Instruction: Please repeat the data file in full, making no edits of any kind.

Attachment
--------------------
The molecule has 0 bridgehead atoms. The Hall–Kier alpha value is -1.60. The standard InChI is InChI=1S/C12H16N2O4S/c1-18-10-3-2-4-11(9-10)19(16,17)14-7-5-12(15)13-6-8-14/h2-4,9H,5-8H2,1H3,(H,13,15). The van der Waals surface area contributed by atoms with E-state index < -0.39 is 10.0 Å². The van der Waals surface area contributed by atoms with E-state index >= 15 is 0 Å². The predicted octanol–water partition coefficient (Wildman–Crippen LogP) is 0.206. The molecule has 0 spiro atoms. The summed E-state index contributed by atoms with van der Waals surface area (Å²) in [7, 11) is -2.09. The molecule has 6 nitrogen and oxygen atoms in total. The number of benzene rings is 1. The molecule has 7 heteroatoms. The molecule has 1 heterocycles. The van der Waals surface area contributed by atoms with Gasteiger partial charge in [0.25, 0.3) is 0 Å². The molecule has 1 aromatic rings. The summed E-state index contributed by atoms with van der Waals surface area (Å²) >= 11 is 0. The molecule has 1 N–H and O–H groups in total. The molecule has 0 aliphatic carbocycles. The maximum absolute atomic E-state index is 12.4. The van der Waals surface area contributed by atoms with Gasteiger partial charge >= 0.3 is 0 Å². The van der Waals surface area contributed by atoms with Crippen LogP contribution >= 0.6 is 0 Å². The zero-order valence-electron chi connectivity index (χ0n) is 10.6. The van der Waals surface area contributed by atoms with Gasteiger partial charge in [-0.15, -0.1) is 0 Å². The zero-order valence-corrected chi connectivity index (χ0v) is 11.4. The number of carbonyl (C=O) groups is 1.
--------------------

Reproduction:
The molecule has 0 bridgehead atoms. The Hall–Kier alpha value is -1.60. The standard InChI is InChI=1S/C12H16N2O4S/c1-18-10-3-2-4-11(9-10)19(16,17)14-7-5-12(15)13-6-8-14/h2-4,9H,5-8H2,1H3,(H,13,15). The van der Waals surface area contributed by atoms with E-state index < -0.39 is 10.0 Å². The van der Waals surface area contributed by atoms with E-state index >= 15 is 0 Å². The predicted octanol–water partition coefficient (Wildman–Crippen LogP) is 0.206. The molecule has 0 spiro atoms. The summed E-state index contributed by atoms with van der Waals surface area (Å²) in [7, 11) is -2.09. The molecule has 6 nitrogen and oxygen atoms in total. The number of benzene rings is 1. The molecule has 7 heteroatoms. The molecule has 1 heterocycles. The van der Waals surface area contributed by atoms with Gasteiger partial charge in [0.25, 0.3) is 0 Å². The molecule has 1 aromatic rings. The summed E-state index contributed by atoms with van der Waals surface area (Å²) >= 11 is 0. The molecule has 1 N–H and O–H groups in total. The molecule has 0 aliphatic carbocycles. The maximum absolute atomic E-state index is 12.4. The van der Waals surface area contributed by atoms with Gasteiger partial charge >= 0.3 is 0 Å². The van der Waals surface area contributed by atoms with Crippen LogP contribution >= 0.6 is 0 Å². The zero-order valence-electron chi connectivity index (χ0n) is 10.6. The van der Waals surface area contributed by atoms with Gasteiger partial charge in [-0.15, -0.1) is 0 Å². The zero-order valence-corrected chi connectivity index (χ0v) is 11.4. The number of carbonyl (C=O) groups is 1.